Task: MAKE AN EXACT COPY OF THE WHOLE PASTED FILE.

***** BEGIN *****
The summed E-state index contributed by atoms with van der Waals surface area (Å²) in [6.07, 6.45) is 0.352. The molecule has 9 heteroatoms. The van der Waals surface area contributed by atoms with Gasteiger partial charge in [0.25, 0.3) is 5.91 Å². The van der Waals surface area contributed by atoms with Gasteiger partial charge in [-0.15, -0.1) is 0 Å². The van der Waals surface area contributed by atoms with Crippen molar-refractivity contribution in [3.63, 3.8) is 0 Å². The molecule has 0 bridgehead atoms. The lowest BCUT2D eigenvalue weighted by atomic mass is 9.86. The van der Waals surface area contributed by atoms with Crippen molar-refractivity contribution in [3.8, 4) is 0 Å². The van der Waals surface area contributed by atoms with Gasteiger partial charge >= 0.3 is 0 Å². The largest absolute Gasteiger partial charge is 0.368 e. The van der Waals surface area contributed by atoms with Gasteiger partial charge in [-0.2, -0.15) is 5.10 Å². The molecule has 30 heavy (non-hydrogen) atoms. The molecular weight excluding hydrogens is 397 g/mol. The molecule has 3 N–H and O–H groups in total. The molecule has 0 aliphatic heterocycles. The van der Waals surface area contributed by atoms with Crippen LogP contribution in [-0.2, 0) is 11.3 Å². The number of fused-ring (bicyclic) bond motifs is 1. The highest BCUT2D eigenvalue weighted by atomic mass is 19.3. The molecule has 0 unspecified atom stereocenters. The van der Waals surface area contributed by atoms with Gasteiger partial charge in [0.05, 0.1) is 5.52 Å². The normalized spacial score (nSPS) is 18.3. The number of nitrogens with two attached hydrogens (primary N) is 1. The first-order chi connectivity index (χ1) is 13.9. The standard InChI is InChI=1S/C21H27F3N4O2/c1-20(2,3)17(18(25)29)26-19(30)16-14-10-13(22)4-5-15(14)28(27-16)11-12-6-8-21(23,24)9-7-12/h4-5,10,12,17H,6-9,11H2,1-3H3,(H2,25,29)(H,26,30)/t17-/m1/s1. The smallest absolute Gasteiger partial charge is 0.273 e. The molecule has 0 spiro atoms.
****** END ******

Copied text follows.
The summed E-state index contributed by atoms with van der Waals surface area (Å²) in [6.07, 6.45) is 0.352. The molecule has 9 heteroatoms. The van der Waals surface area contributed by atoms with Gasteiger partial charge in [0.25, 0.3) is 5.91 Å². The van der Waals surface area contributed by atoms with Gasteiger partial charge in [-0.15, -0.1) is 0 Å². The van der Waals surface area contributed by atoms with Crippen molar-refractivity contribution in [3.63, 3.8) is 0 Å². The molecule has 0 bridgehead atoms. The lowest BCUT2D eigenvalue weighted by atomic mass is 9.86. The van der Waals surface area contributed by atoms with Crippen molar-refractivity contribution in [3.8, 4) is 0 Å². The van der Waals surface area contributed by atoms with Gasteiger partial charge >= 0.3 is 0 Å². The largest absolute Gasteiger partial charge is 0.368 e. The van der Waals surface area contributed by atoms with Gasteiger partial charge in [-0.2, -0.15) is 5.10 Å². The molecule has 30 heavy (non-hydrogen) atoms. The molecular weight excluding hydrogens is 397 g/mol. The molecule has 3 N–H and O–H groups in total. The molecule has 0 aliphatic heterocycles. The van der Waals surface area contributed by atoms with Crippen LogP contribution in [-0.2, 0) is 11.3 Å². The number of fused-ring (bicyclic) bond motifs is 1. The highest BCUT2D eigenvalue weighted by atomic mass is 19.3. The molecule has 0 unspecified atom stereocenters. The van der Waals surface area contributed by atoms with Gasteiger partial charge in [0.05, 0.1) is 5.52 Å². The normalized spacial score (nSPS) is 18.3. The number of nitrogens with two attached hydrogens (primary N) is 1. The first-order chi connectivity index (χ1) is 13.9. The standard InChI is InChI=1S/C21H27F3N4O2/c1-20(2,3)17(18(25)29)26-19(30)16-14-10-13(22)4-5-15(14)28(27-16)11-12-6-8-21(23,24)9-7-12/h4-5,10,12,17H,6-9,11H2,1-3H3,(H2,25,29)(H,26,30)/t17-/m1/s1. The smallest absolute Gasteiger partial charge is 0.273 e. The molecule has 0 spiro atoms.